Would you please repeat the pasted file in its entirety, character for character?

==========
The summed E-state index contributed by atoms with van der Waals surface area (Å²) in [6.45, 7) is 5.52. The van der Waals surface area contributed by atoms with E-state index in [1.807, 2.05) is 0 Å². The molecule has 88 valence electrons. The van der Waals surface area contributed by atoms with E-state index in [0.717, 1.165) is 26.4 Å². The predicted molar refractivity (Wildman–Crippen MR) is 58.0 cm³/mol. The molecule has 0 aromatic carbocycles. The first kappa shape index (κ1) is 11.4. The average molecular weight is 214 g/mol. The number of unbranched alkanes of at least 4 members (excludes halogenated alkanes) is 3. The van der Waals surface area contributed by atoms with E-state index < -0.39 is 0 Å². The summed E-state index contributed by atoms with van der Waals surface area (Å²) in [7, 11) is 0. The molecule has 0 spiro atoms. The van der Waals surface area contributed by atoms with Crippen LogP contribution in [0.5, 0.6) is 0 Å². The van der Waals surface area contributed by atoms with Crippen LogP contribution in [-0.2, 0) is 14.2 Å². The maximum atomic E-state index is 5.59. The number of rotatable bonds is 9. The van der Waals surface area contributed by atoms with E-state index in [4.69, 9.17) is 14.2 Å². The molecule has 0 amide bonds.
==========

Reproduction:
The summed E-state index contributed by atoms with van der Waals surface area (Å²) in [6.45, 7) is 5.52. The van der Waals surface area contributed by atoms with E-state index in [1.807, 2.05) is 0 Å². The molecule has 88 valence electrons. The van der Waals surface area contributed by atoms with E-state index in [0.717, 1.165) is 26.4 Å². The predicted molar refractivity (Wildman–Crippen MR) is 58.0 cm³/mol. The molecule has 0 aromatic carbocycles. The first kappa shape index (κ1) is 11.4. The average molecular weight is 214 g/mol. The number of unbranched alkanes of at least 4 members (excludes halogenated alkanes) is 3. The van der Waals surface area contributed by atoms with E-state index < -0.39 is 0 Å². The summed E-state index contributed by atoms with van der Waals surface area (Å²) in [7, 11) is 0. The molecule has 0 spiro atoms. The van der Waals surface area contributed by atoms with Crippen LogP contribution in [0.5, 0.6) is 0 Å². The van der Waals surface area contributed by atoms with Crippen LogP contribution in [-0.2, 0) is 14.2 Å². The maximum atomic E-state index is 5.59. The number of rotatable bonds is 9. The van der Waals surface area contributed by atoms with E-state index in [4.69, 9.17) is 14.2 Å². The molecule has 0 amide bonds.